Painting Small v. Painting Large - A Beginners Tip. Part 2

 

Call me changeable, fickle, inconsistent... I'll even accept contradictory - because this week, after singing the praises of painting small, I am extolling the benefits of up-sizing your artworks and painting large.

Last post, I mentioned that the larger you paint, the less bogged down in detail you become, and the easier it can be to handle  your paint in those more detailed areas of your painting.

Despite this, the reason I endorse painting small, is primarily because it helps me to actually finish and even occasionally 'churn out' paintings on a regular basis.

Spending the last 18 months doing this has served a great purpose in moving me beyond my habit of prematurely casting works to one side.

But now, with a body of completed work and an exhibition behind me, I thought it was probably time to put on my big-girl pants, crack some knuckles and get on with snowballing the size of my paintings.


Tips I gleaned from painting larger:

1. Have a game plan

Know what you're going to paint and how you plan on executing it.

This is where doing a smaller study beforehand comes in handy, as it gives you a chance to practice mixing those colours, make mistakes on a small scale, and identify possible problem areas before you commit the time and paint required to go large. 

2. Painting larger doesn't always mean painting for longer

This was a great and welcome revelation to me, and should serve as encouragement for any of you considering a size increase in your work.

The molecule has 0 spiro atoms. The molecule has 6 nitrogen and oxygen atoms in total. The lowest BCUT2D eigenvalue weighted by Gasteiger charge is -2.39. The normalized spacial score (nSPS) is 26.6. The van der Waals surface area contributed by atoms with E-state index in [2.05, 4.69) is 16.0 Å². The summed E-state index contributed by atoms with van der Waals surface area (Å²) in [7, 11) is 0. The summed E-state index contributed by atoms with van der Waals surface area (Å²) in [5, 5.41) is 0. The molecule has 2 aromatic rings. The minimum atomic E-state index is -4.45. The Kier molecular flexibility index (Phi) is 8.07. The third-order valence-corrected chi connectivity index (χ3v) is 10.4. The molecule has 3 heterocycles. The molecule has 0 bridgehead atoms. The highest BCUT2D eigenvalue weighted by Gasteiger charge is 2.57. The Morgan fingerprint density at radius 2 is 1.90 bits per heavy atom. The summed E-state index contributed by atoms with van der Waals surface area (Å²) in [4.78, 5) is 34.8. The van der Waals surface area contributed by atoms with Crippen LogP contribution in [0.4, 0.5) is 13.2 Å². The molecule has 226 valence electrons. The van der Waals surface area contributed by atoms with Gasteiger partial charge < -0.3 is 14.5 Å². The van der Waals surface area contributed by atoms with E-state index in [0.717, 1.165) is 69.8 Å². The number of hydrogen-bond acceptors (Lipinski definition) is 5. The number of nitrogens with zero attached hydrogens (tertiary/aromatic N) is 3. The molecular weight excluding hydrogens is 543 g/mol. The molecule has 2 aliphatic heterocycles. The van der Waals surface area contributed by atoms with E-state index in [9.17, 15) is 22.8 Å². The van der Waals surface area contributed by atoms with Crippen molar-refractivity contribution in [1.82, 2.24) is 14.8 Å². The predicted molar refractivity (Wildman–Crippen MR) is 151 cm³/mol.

All things being equal, if you've followed Step One, have your colours mixed and know how you plan on putting them down, then the increase in painting time may only be one and a half times what your smaller study painting took to do.

3. When standing back to review, take larger steps

As I have previously recommended, regularly stand at a distance from your painting to get a clearer picture of how it's coming together. The larger the painting, the better it is to increase this distance. Getting overly focused on fine details happens regardless of the size of a piece, and this is really the best way to prevent overworking a painting, and spotting any issues early.

4. Just get on with it

A blank canvas can be daunting at any size. Make a mark on it, and then another, and before you know it you're on your way!


I am yet to discover if there is an ideal 'rate of growth' to work with - in terms of jumping from one size to the next, but I'll keep playing about with increasing the scale of my paintings, and let you know what I discover. If any readers out there have insights on this, I'd be keen to hear them.

Yours changeably – or not,

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